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Night thoughts

The music of Justin Connolly -
considered by PETER DALE

'Nicolas Hodges ... masters every nuance the musical landscape requires.'

Justin Connolly - Night Thoughts. © 2001 David Lefeber, Metier Sound & Vision


First on this disc is Connolly's Sonatina No 2 (Nicolas Hodges -- piano). It's subtitled Ennead (from the Greek 'nine') but Connolly says he would have called it Night Thoughts -- after the poem by Edward Young, famously illustrated by William Blake -- if Aaron Copland hadn't got there first. These literary/pictorial progenitors help the listener new to Connolly's distinctive musical voice to place him in the wider context of a very English approach to composition. Very different though his voice is, for example, from that of Vaughan Williams, the source of this music is very similar indeed to that of the latter composer's Job.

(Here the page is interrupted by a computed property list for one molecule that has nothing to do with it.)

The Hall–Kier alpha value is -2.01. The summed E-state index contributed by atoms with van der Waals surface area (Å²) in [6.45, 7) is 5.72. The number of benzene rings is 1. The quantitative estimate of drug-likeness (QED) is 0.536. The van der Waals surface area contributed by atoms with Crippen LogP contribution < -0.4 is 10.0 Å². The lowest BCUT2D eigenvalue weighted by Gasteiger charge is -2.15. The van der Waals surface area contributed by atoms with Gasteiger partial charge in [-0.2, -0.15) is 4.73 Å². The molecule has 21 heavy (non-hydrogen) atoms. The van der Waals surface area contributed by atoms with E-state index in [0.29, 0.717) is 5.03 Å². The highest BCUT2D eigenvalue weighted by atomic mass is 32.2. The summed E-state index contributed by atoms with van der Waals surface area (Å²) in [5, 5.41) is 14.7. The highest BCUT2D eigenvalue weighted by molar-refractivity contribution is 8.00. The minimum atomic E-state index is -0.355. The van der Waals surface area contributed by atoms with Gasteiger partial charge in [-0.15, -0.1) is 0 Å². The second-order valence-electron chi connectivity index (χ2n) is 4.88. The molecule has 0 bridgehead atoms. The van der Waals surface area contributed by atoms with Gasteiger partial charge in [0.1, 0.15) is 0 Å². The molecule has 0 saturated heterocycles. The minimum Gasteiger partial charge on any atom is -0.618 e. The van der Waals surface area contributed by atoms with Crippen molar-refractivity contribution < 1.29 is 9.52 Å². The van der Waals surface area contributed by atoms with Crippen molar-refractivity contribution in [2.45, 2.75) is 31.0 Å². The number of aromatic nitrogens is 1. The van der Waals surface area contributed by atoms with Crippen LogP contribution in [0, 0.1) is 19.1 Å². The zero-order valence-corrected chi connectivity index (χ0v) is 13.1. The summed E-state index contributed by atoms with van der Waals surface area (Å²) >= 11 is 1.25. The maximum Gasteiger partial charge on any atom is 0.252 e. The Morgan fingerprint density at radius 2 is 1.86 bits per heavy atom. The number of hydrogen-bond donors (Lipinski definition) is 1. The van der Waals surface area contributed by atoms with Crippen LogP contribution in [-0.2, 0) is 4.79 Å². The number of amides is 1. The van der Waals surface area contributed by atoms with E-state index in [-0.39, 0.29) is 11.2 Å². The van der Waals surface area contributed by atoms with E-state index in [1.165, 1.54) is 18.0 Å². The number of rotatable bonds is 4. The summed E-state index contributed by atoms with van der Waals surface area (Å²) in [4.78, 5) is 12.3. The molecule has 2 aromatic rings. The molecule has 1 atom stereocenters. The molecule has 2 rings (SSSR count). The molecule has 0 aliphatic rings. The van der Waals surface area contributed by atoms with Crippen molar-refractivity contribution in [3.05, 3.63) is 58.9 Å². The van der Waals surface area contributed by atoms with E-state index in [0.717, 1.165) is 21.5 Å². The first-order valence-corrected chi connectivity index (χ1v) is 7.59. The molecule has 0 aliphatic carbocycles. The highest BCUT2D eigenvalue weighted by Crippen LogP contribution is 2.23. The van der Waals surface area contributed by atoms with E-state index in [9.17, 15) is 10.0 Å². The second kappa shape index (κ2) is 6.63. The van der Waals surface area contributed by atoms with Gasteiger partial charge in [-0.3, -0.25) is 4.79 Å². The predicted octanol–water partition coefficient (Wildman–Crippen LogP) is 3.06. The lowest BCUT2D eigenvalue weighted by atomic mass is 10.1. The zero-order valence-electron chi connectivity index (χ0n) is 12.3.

The Sonatina is in nine short sections, alternately eerie, fantastical, bleary, somnambulant, focussing sharply or softly as the case may be upon the tone row they all derive from. As in dreams, the internal logic is often hard to grasp, but the colourlessness and objectivity -- the clarity of sounds at night -- is mesmerically interesting [listen -- track 1, 2:03-2:59].

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Copyright © 24 March 2002 Peter Dale, Danbury, Essex, UK






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